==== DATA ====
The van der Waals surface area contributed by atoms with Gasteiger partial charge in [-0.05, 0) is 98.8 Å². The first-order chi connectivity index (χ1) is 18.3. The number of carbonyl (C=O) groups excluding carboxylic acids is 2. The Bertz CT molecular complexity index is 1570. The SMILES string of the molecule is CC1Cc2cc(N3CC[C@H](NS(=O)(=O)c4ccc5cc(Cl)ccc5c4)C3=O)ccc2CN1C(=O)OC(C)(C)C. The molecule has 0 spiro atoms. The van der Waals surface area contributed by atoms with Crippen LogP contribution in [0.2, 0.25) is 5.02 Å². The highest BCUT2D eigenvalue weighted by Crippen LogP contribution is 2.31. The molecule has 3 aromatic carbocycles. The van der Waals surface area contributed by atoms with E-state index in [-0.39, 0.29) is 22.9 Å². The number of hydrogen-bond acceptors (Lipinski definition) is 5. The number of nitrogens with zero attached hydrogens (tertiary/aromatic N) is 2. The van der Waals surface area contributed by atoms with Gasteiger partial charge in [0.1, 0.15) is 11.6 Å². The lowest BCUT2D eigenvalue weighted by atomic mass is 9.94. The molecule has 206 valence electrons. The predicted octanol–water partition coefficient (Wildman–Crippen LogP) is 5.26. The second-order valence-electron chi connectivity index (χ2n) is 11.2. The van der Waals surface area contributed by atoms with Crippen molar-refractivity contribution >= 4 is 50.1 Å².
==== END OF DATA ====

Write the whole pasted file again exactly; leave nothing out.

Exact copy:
The van der Waals surface area contributed by atoms with Gasteiger partial charge in [-0.05, 0) is 98.8 Å². The first-order chi connectivity index (χ1) is 18.3. The number of carbonyl (C=O) groups excluding carboxylic acids is 2. The Bertz CT molecular complexity index is 1570. The SMILES string of the molecule is CC1Cc2cc(N3CC[C@H](NS(=O)(=O)c4ccc5cc(Cl)ccc5c4)C3=O)ccc2CN1C(=O)OC(C)(C)C. The molecule has 0 spiro atoms. The van der Waals surface area contributed by atoms with Crippen LogP contribution in [0.2, 0.25) is 5.02 Å². The highest BCUT2D eigenvalue weighted by Crippen LogP contribution is 2.31. The molecule has 3 aromatic carbocycles. The van der Waals surface area contributed by atoms with E-state index in [-0.39, 0.29) is 22.9 Å². The number of hydrogen-bond acceptors (Lipinski definition) is 5. The number of nitrogens with zero attached hydrogens (tertiary/aromatic N) is 2. The van der Waals surface area contributed by atoms with Gasteiger partial charge in [0.1, 0.15) is 11.6 Å². The lowest BCUT2D eigenvalue weighted by atomic mass is 9.94. The molecule has 206 valence electrons. The predicted octanol–water partition coefficient (Wildman–Crippen LogP) is 5.26. The second-order valence-electron chi connectivity index (χ2n) is 11.2. The van der Waals surface area contributed by atoms with Crippen molar-refractivity contribution >= 4 is 50.1 Å².